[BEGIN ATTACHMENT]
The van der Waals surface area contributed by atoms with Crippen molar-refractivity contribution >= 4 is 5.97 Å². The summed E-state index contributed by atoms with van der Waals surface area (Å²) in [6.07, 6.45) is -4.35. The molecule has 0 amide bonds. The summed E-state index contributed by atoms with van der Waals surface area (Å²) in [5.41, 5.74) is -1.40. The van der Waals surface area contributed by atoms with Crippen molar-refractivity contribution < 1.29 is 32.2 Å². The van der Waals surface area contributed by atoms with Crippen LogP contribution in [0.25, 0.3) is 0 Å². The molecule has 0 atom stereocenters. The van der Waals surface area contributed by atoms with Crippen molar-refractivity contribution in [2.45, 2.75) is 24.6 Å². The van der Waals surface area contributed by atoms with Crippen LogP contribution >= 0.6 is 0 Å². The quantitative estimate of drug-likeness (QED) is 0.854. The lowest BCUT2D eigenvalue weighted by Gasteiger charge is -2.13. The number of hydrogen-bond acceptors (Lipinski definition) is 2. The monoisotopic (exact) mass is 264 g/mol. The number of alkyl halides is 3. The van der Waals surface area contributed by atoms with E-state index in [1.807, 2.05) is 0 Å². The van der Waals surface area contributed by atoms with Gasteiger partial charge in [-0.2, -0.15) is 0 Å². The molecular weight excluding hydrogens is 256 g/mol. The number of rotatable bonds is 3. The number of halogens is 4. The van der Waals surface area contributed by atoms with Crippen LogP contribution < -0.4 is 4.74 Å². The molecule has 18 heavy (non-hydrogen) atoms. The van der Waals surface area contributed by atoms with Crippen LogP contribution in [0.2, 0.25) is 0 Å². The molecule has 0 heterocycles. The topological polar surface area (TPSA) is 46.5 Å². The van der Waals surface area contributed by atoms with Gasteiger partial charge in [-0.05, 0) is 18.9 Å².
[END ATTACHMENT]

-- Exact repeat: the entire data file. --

The van der Waals surface area contributed by atoms with Crippen molar-refractivity contribution >= 4 is 5.97 Å². The summed E-state index contributed by atoms with van der Waals surface area (Å²) in [6.07, 6.45) is -4.35. The molecule has 0 amide bonds. The summed E-state index contributed by atoms with van der Waals surface area (Å²) in [5.41, 5.74) is -1.40. The van der Waals surface area contributed by atoms with Crippen molar-refractivity contribution < 1.29 is 32.2 Å². The van der Waals surface area contributed by atoms with Crippen LogP contribution in [0.25, 0.3) is 0 Å². The molecule has 0 atom stereocenters. The van der Waals surface area contributed by atoms with Crippen molar-refractivity contribution in [2.45, 2.75) is 24.6 Å². The van der Waals surface area contributed by atoms with Crippen LogP contribution >= 0.6 is 0 Å². The quantitative estimate of drug-likeness (QED) is 0.854. The lowest BCUT2D eigenvalue weighted by Gasteiger charge is -2.13. The number of hydrogen-bond acceptors (Lipinski definition) is 2. The monoisotopic (exact) mass is 264 g/mol. The number of alkyl halides is 3. The van der Waals surface area contributed by atoms with E-state index in [1.807, 2.05) is 0 Å². The van der Waals surface area contributed by atoms with Gasteiger partial charge in [-0.2, -0.15) is 0 Å². The molecular weight excluding hydrogens is 256 g/mol. The number of rotatable bonds is 3. The number of halogens is 4. The van der Waals surface area contributed by atoms with Crippen LogP contribution < -0.4 is 4.74 Å². The molecule has 18 heavy (non-hydrogen) atoms. The van der Waals surface area contributed by atoms with Crippen LogP contribution in [0.2, 0.25) is 0 Å². The molecule has 0 heterocycles. The topological polar surface area (TPSA) is 46.5 Å². The van der Waals surface area contributed by atoms with Gasteiger partial charge in [-0.05, 0) is 18.9 Å².